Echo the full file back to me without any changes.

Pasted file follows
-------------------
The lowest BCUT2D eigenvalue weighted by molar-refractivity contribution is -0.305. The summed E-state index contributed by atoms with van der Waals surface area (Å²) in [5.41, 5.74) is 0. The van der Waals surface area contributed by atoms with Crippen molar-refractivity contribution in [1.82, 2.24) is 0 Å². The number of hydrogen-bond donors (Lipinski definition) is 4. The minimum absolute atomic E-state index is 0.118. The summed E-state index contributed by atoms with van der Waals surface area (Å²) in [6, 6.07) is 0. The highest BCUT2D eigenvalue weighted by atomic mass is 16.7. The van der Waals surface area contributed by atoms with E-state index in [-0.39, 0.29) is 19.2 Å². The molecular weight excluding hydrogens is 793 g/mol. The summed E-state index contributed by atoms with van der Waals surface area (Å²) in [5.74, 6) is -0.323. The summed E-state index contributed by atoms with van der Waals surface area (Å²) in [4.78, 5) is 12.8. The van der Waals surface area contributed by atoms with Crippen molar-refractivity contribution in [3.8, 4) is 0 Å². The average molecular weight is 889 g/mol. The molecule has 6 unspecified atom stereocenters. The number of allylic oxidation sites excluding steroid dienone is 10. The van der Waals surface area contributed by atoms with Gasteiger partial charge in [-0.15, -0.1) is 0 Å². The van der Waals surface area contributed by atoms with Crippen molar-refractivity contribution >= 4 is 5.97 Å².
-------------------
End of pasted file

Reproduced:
The lowest BCUT2D eigenvalue weighted by molar-refractivity contribution is -0.305. The summed E-state index contributed by atoms with van der Waals surface area (Å²) in [5.41, 5.74) is 0. The van der Waals surface area contributed by atoms with Crippen molar-refractivity contribution in [1.82, 2.24) is 0 Å². The number of hydrogen-bond donors (Lipinski definition) is 4. The minimum absolute atomic E-state index is 0.118. The summed E-state index contributed by atoms with van der Waals surface area (Å²) in [6, 6.07) is 0. The highest BCUT2D eigenvalue weighted by atomic mass is 16.7. The van der Waals surface area contributed by atoms with E-state index in [-0.39, 0.29) is 19.2 Å². The molecular weight excluding hydrogens is 793 g/mol. The summed E-state index contributed by atoms with van der Waals surface area (Å²) in [5.74, 6) is -0.323. The summed E-state index contributed by atoms with van der Waals surface area (Å²) in [4.78, 5) is 12.8. The van der Waals surface area contributed by atoms with Crippen molar-refractivity contribution in [3.8, 4) is 0 Å². The average molecular weight is 889 g/mol. The molecule has 6 unspecified atom stereocenters. The number of allylic oxidation sites excluding steroid dienone is 10. The van der Waals surface area contributed by atoms with Gasteiger partial charge in [-0.15, -0.1) is 0 Å². The van der Waals surface area contributed by atoms with Crippen molar-refractivity contribution >= 4 is 5.97 Å².